Brewing Mead #1: Before you start

Guest Post by Mead Extraordinaire, Matt Ponkey

In any project, the key to a successful outcome is proper preparation, and making mead is no different. Properly preparing both your ingredients and equipment can easily mean the difference between sweet success and bitter failure…literally. So here are some things to consider before you ever start your batch of mead:

Honey: The Main Ingredient
The first thing you need to do when making mead is determine what kind of mead you want to make, as there a many variations.

The simplest of these is a “Traditional” mead, which is a basic honey wine with the main and only real ingredient being honey. There are other variations of mead that I will get into later, however in every recipe, honey is your main ingredient.

Because it is your chief ingredient, it is important that you choose a high quality honey, as this is where your mead will get all of its flavor. The general rule of thumb for honey is the less processed (and therefore more opaque) it is, the stronger and more pronounced the flavor. Take into consideration the type of honey your dealing with, as there are many many variations, and therefore, many many flavor profiles.

Honey is usually named after the type of flower that the bees use to pollinate, and there really is no right or wrong type of honey for your mead, it’s all about your personal taste. Try to purchase your honey from local producers, as that is where you will likely find the highest quality, however if you live in an urban area and are unable to find a local producer, there are many websites that sell high grade honey.

Yeast – The Grunt Labor
Just as important to the flavor of your mead as honey, choosing the right type of yeast for your taste and mead type will make all the difference. The problem with yeast is there is no right or wrong answer, it’s all about your personal taste. Do some research on the internet and read what others have said about what types of yeast form what types of flavors. Some yeasts have a higher alcohol tolerance than others, while some can make your mead dry, others will add a sweet flavor. Your best bet is to read up on this before making a purchase.

Equipment: The Staging Ground
The easiest way to get the correct equipment for your first batch of mead is to buy a pre-assembled kit from a brewing supplier. This will ensure you have all the tools you need for your brew. I personally use Midwest Brewing and Winemaking Supplies. They have pretty much anything you could ever need, and their prices are competitive. If you want to patch together your own kit, you need the following basic equipment:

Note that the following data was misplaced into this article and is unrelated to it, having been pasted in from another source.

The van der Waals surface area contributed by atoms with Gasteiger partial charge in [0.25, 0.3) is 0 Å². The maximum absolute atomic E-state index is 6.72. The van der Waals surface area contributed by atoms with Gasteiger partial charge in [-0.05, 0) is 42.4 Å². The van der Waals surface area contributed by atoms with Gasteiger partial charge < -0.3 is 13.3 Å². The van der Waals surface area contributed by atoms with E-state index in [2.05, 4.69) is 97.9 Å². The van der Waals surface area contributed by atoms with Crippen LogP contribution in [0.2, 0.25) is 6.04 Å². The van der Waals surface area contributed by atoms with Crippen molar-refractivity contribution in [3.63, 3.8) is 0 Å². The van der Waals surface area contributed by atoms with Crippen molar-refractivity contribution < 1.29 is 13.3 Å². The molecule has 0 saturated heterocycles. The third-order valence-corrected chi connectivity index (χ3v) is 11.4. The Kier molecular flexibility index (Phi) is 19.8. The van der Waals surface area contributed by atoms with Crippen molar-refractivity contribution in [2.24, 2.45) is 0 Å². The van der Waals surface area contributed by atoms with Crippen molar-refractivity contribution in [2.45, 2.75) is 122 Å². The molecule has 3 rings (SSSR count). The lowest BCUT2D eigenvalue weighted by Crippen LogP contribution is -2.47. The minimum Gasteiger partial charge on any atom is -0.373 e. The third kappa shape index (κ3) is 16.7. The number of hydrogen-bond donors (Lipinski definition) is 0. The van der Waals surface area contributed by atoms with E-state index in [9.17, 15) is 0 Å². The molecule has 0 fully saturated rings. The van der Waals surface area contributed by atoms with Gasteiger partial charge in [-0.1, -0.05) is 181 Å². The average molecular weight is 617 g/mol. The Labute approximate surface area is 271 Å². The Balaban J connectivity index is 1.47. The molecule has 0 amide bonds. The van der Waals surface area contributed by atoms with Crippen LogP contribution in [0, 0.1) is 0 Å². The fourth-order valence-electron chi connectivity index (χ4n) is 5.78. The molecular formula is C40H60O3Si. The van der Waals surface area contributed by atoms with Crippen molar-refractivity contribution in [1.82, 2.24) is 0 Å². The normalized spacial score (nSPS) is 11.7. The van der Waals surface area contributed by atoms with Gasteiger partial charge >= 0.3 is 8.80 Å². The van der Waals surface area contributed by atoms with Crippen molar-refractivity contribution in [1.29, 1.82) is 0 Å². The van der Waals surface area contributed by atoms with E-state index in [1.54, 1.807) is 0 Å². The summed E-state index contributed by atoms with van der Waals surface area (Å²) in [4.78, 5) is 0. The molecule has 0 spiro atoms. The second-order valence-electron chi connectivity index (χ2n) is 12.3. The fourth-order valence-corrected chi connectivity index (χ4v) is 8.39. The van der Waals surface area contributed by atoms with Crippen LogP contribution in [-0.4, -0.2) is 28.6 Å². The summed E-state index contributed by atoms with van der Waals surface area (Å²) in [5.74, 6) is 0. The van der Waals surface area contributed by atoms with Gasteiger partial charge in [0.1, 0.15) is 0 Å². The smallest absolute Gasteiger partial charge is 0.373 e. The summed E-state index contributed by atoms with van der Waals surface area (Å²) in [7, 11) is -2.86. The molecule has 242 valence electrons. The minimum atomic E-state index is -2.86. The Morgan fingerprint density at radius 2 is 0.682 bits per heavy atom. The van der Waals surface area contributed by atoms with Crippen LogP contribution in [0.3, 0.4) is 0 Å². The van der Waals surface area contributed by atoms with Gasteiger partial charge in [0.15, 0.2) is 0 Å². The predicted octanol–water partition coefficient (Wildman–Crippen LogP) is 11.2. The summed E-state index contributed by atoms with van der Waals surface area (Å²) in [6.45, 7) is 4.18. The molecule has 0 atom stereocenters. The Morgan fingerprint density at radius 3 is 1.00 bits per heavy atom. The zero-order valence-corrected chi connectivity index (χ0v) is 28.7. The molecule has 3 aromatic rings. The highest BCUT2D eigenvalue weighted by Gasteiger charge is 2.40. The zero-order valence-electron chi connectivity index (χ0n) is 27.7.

* Carboy or Food Grade 5-Gallon Bucket
* Sanitizing Agent
* Air Lock
* Distilled Water
* Yeast Nutrient
* Yeast Energizer

Extras: Make it Your Own
This is the part where you can get creative. Adding fruits and/or spices to your mead can drastically change its profile. Be certain that your yeast is suited for the type of fruit or spice that you are going to be adding. I won’t be detailing this part very much, because the combination’s are pretty extensive, but I have added some links at the bottom of this post for reference, and they contain some pretty solid information about things you can add in.

Research: The Key to Success
Whether it’s online or in print, researching your recipe and ingredients beforehand is the single best thing you can do to ensure the success of your mead. Below are some useful links:

* Wikipedia: Mead
* GotMead – Good reference for recipes
* The Compleat Meadmaker – The reference book I use

I have decided to make two different types, a Traditional style mead, and Melomel style mead.

Let’s get started!

Used with permission from Matt Ponkey.  You can find the original post at  Contact the author to obtain permission for republication.
Posted in Uncategorized

One thought on “Brewing Mead #1: Before you start

  1. Planning everything out ahead of time is always a good idea. I remember we had a saying when I was in the Marine Corps: “Proper Prior Planning Prevents Piss Poor Performance”. Tasty mead only comes from planning things out ahead of time (and of course not screwing it up).

Leave a Reply

Your email address will not be published. Required fields are marked *